By Donu Kogbara

LAST  week, I praised Ima Niboro, the President’s Special Advisor on Media and Publicity, for his writing skills and eloquence. But I also complained about the fact that I and many other journalists have felt frustrated by his failure to respond to our polite requests for advice, information and official statements.

I said that a public servant who is paid with public funds should be less disrespectful…and that Niboro should be making more of an effort to communicate amicably with stakeholders and generate goodwill for his boss.
Several Vanguard readers contacted me when they read this article. Some disagreed with me, but most made supportive comments.
From: Jesutega Onokpasa
([email protected])

I read with utmost outrage, the treatment Donu Kogbara suffered at the hands of Ima Niboro. I would not have believed that a personality with impeccable media credentials as Kogbara could be treated with such disdain but for the fact that I suffered a strikingly similar fate at Niboro’s hands.

He neither cared that I have written numerous pro-Jonathan newspaper articles [see for instance: “Why Jonathan Must Run”,  Vanguard, Wednesday, June 2, 2010] nor that I’m a frontline campaigner in the Jonathan For 2011 mass movement across a number of organisations.

I was severally treated with such lack of courtesy that Niboro emerged, for me, as a man of a crude disposition who has an arrogant approach to the duties of the sensitive office he  occupies. He displayed a sense of entitlement and an execrable haughtiness and I was forced to write him off as an anti-social and unprofessional nonstarter!

If an Amazon of the Niger Delta struggle and incontestably pro-Jonathan writer such as Kogbara – or a lawyer and public affairs commentator like me – could be so treated, what would be the lot of persons without similar profiles?
It is possible that Mr. Niboro is mistaken about the nature of his job…The duty of an image maker begins and ends with the winning of hearts and minds for his principal. Mr. Niboro’s job is not to enjoy the perks of office while losing  friends for President Jonathan,  especially at a time when he has the greatest need for friends…It cannot possibly advance his cause to turn die-hard supporters into lukewarm bystanders or even outright enemies.

On behalf of all gentlemen, I apologise to Kogbara for Niboro’s conduct and hope that she will continue to support Mr. President, who has what it takes to become a popularly elected servant leader and to move the country forward.

From: Peters Nosiama
[email protected]
Why should you bother a man that you know you don’t need…and then make a weak attempt to rubbish him? It showed how uncivil you are. Thank God Niboro didn’t waste his time on you. He knows that you don’t need him. That’s why Niboro is such an intelligent man with international awards.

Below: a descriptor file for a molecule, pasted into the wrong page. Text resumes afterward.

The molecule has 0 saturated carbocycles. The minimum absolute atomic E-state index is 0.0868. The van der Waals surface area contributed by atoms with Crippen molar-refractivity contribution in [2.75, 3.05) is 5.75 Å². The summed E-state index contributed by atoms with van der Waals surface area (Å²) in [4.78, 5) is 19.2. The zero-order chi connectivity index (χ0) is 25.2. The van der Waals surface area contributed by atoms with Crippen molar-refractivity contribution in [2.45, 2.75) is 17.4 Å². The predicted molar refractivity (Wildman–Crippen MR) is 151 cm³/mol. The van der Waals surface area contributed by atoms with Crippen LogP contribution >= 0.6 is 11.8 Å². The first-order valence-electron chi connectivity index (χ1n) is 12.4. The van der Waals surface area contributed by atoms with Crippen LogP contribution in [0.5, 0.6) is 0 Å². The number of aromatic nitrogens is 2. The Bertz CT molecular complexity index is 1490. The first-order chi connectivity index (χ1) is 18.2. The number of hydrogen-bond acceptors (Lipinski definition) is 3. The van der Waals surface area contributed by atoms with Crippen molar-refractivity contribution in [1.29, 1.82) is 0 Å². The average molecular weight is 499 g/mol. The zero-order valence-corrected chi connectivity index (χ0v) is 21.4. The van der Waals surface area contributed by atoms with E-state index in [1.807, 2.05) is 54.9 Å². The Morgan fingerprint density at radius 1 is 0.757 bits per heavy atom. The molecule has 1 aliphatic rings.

From: Jackson Onyebuchi, Esq
([email protected])
Dear Ma’am, its really hard to imagine that Mr. Niboro could be this impolite to a fellow colleague. I wonder why those in government or close to government lack a basic necessity in life called “humility”. I am so disappointed in Mr. Niboro. One day, they shall all fall off from their high horses!

From Ben Udechukwu ([email protected])
As I read your piece, I wept profusely because Ima Niboros are everywhere in the public sector. The last place Donu Kogbara should get a rebuff should be the Presidency, considering that you have been passionate about Jonathan and have said many times, in your column, that you regard him as the answer to your Niger Delta people’s long yearning for a President of their own. You have consistently listed all of Jonathan’s positives and systematically sold him to everybody. That alone has made Niboro’s job easier. Ima Niboro may be a good writer and public speaker. He may be a world – class journalist but he surely needs lessons on fundamentals of public relations.

From Abulu F Bekesuode (+2348032399142)
My sister, it is good that you speak your mind but, the medium you chose to advise Niboro is not right since it may erode the  President’s tremendous goodwill. There are other means to caution him. Keep up  the good work.

From Henry (a Calabar resident who requested anonymity)
Hi Donu , saw your article on Ima Niboro. A good friend of his from his old school days told me same many months ago – how he does not return phone calls and has basically snubbed all his pals since he became a ‘big man’.

From Dr Sunny Awhefeada (+2348052759540)
Your piece is too self-serving and opinionated. You don’t need to see or talk to Niboro before you can comment on the President in an article. Are you writing his biography?…Niboro and his likes in the shamed corridors of power behave arrogantly because people always feel obliged to chase after them.

Responses to: [email protected] or to 0802 747 6458 (texts only). Please kindly note that unless you specifically request anonymity, your coments  may be published in Vanguard, with your names and numbers or email address attached.

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